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Sainsbury Laboratory


Tamsin received her undergraduate and master’s degree in mathematics from the University of Cambridge (UK) in 2013. She remained in the same department to complete her PhD supervised by Professor Eric Lauga entitled “Artificial micro-devices: armoured microbubbles and a magnetically driven cilium”, completed in 2017. After 2 months spent at the Univesité Grenoble Alpes (France) performing microfluidic experiments, she moved to the University of Glasgow (UK) for 15 months as a Research Assistant studying the effects of trauma on blood flow in the human eye working with Dr Peter Stewart. She joined SLCU in January 2019 as a Research Associate in the group of Professor Henrik Jonsson, working on links between microtubules and the nucleus in plant root hair cells in collaboration with the labs of Dr Marie-Edith Chabouté and Dr Atef Asnacios with a secondary project that looked at microtubule alignment in different shaped protoplasts in collaboration with Dr Pauline Durand-Smet. 

Research Interests

My interests are in microscale systems. Such systems cover a wide range of problems in fields ranging from biology to medicine to engineering. In nature, it encompasses phenomena from bacterial locomotion (e.g. E. coli) to blood flow to plant cell growth. I primarily use computational models and mathematical techniques for my research, but preferentially work closely with experimentalists and practical scientists, to maximise the impact of my research.

For a brief 2 minute introduction to how mathematics contributes to multi-disciplinary research, watch my science communication video below: “How can mathematics contribute when our research is in the field of plant science?” 



Figure 1: Computational simulations of the microtubule network in two differently shaped cells, looking at how cell geometry effects microtubule organisation [2]. Simulations were preformed using Tubulaton, which we are constantly developing.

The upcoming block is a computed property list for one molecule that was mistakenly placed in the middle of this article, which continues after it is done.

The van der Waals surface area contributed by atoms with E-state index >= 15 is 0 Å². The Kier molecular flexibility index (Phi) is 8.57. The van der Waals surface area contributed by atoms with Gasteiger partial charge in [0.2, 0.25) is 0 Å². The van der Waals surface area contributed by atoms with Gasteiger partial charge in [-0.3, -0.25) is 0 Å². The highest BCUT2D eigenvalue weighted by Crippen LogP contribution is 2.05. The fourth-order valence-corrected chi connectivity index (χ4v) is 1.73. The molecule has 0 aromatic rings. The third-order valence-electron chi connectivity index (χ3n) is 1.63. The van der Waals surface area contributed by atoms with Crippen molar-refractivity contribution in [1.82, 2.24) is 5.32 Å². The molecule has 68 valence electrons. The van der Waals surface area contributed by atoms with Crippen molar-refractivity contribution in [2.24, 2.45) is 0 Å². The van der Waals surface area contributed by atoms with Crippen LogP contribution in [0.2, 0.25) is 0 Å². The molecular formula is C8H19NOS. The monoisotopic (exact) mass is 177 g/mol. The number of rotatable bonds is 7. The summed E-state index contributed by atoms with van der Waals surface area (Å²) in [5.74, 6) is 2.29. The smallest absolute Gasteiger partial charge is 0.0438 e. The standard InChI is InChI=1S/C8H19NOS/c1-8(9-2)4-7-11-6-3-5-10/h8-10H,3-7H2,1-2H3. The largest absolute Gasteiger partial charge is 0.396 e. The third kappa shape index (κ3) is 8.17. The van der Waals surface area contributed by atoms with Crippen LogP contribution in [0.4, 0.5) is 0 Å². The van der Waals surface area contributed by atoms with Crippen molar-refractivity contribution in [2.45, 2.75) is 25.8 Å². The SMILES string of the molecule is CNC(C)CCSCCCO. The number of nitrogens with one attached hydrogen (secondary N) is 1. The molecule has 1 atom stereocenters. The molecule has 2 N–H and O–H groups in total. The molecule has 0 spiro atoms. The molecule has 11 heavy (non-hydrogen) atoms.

Figure 2: Modelling retinal haemorrhage (bleeding) in the human eye, with the aim to help inform medical diagnosis of conditions with this symptom [3]. (Top) Schematic of the Central Retinal Artery and Vein at the entry to the eye. (Bottom) Simulation of the blood vessel cross-sectional area in response to a sharp increase in CSF pressure, representing head trauma.

Figure 3: Artificial microdevices at the fundamental development stage. (Left) Scanning Electron Microscopy image of an eight-hole Armoured Microbubble (AMB) which I constructed using two-photon polymerisation techniques at the Université Grenoble Alpes [4]. Part of a larger project, which demonstrated the use of Armoured Microbubbles for mixing fluid in microfluidic channel and as an object which could self-propel, when subjected to an ultrasound field.  (Right) Simulation of an artificial cilium. Arrays of cilia are currently being developed for uses including transporting fluid within microfluidic devices.

Key Publications

[1] Orientational Phase Transition of Microtubules in 3D Using Mean-Field Theory, C. Gibson, T.A.Spelman and H.Jönsson, in preparation.

[2] Cytoskeletal organization in isolated plant cells under geometry control, P.DurandSmet, T.A.Spelman, E.M.Meyerowitz and H.Jönsson, Proc. Natl. Acad. Sci. USA, 117(29): 17399-17408, 2020

[3] Shock wave propagation along the central retinal blood vessels, T.A.Spelman and P.S.Stewart, Proc. R. Soc. A. 476:20190269, 2020.

[4] Multi-directional bubble generated streaming flows, T.A.Spelman, O.Stephan and P. Marmottant, Ultrasonics 102:106054, 2020.

[5] Bubble-based acoustic micropropulsors: active surfaces and mixers, N.Bertin, T.A.Spelman, T.Combriat, H.Hue, O.Stephan, E.Lauga, and P.Marmottant, Lab Chip,17,1515-1528, 2017.

[6] Arbitrary axisymmetric steady streaming: flow, force and propulsion, T.A.Spelman and E.Lauga, J. Eng. Math, 105, 31-65, 2017.

[7] Propulsion of bubble-based acoustic microswimmers, N.Bertin, T.A.Spelman, O.Stephan, L.Gredy, M.Bouriau, E.Lauga, and P.Marmottant, Phys. Rev. Applied, 4, 064012, 2015.

Research Associate
Dr Tamsin  Spelman

Contact Details

Sainsbury Laboratory
University of Cambridge
47 Bateman Street
Cambridge CB2 1LR